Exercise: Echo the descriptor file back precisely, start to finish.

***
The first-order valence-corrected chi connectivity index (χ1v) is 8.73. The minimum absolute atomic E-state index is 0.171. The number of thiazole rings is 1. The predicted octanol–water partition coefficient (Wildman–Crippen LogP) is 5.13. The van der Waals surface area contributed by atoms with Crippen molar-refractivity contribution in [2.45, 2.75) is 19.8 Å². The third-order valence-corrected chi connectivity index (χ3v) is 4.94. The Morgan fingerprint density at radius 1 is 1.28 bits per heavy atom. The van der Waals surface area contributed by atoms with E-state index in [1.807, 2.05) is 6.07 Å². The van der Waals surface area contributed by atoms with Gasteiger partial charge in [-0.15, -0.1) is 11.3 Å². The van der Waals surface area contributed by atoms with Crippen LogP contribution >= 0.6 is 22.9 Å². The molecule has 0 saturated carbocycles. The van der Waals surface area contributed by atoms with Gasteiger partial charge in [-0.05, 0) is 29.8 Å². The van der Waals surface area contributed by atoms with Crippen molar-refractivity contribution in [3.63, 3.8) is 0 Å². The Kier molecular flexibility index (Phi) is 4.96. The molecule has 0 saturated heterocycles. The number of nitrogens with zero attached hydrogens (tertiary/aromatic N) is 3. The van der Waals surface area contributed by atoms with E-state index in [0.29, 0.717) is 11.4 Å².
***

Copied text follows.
The first-order valence-corrected chi connectivity index (χ1v) is 8.73. The minimum absolute atomic E-state index is 0.171. The number of thiazole rings is 1. The predicted octanol–water partition coefficient (Wildman–Crippen LogP) is 5.13. The van der Waals surface area contributed by atoms with Crippen molar-refractivity contribution in [2.45, 2.75) is 19.8 Å². The third-order valence-corrected chi connectivity index (χ3v) is 4.94. The Morgan fingerprint density at radius 1 is 1.28 bits per heavy atom. The van der Waals surface area contributed by atoms with E-state index in [1.807, 2.05) is 6.07 Å². The van der Waals surface area contributed by atoms with Gasteiger partial charge in [-0.15, -0.1) is 11.3 Å². The van der Waals surface area contributed by atoms with Crippen LogP contribution >= 0.6 is 22.9 Å². The molecule has 0 saturated carbocycles. The van der Waals surface area contributed by atoms with Gasteiger partial charge in [-0.05, 0) is 29.8 Å². The van der Waals surface area contributed by atoms with Crippen molar-refractivity contribution in [3.63, 3.8) is 0 Å². The Kier molecular flexibility index (Phi) is 4.96. The molecule has 0 saturated heterocycles. The number of nitrogens with zero attached hydrogens (tertiary/aromatic N) is 3. The van der Waals surface area contributed by atoms with E-state index in [0.29, 0.717) is 11.4 Å².